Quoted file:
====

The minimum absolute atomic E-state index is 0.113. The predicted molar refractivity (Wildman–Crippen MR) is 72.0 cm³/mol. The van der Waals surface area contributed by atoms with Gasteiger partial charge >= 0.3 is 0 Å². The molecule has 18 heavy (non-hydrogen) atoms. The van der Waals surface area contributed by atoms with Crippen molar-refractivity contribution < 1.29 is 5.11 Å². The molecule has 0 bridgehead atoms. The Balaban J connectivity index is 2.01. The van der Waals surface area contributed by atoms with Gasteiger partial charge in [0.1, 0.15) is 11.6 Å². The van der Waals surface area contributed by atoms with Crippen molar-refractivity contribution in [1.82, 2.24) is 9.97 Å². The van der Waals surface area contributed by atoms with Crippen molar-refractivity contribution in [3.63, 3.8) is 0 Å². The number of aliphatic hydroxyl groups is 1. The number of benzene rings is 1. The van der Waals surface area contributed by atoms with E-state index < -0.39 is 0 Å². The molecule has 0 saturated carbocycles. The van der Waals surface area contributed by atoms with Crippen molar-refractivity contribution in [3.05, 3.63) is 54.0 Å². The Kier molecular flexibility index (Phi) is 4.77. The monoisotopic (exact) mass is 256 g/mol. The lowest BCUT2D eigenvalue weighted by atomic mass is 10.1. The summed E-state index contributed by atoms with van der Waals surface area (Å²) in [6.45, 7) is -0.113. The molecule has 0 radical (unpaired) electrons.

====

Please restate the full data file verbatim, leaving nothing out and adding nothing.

The minimum absolute atomic E-state index is 0.113. The predicted molar refractivity (Wildman–Crippen MR) is 72.0 cm³/mol. The van der Waals surface area contributed by atoms with Gasteiger partial charge >= 0.3 is 0 Å². The molecule has 18 heavy (non-hydrogen) atoms. The van der Waals surface area contributed by atoms with Crippen molar-refractivity contribution < 1.29 is 5.11 Å². The molecule has 0 bridgehead atoms. The Balaban J connectivity index is 2.01. The van der Waals surface area contributed by atoms with Gasteiger partial charge in [0.1, 0.15) is 11.6 Å². The van der Waals surface area contributed by atoms with Crippen molar-refractivity contribution in [1.82, 2.24) is 9.97 Å². The van der Waals surface area contributed by atoms with Crippen molar-refractivity contribution in [3.63, 3.8) is 0 Å². The number of aliphatic hydroxyl groups is 1. The number of benzene rings is 1. The van der Waals surface area contributed by atoms with E-state index < -0.39 is 0 Å². The molecule has 0 saturated carbocycles. The van der Waals surface area contributed by atoms with Crippen molar-refractivity contribution in [3.05, 3.63) is 54.0 Å². The Kier molecular flexibility index (Phi) is 4.77. The monoisotopic (exact) mass is 256 g/mol. The lowest BCUT2D eigenvalue weighted by atomic mass is 10.1. The summed E-state index contributed by atoms with van der Waals surface area (Å²) in [6.45, 7) is -0.113. The molecule has 0 radical (unpaired) electrons.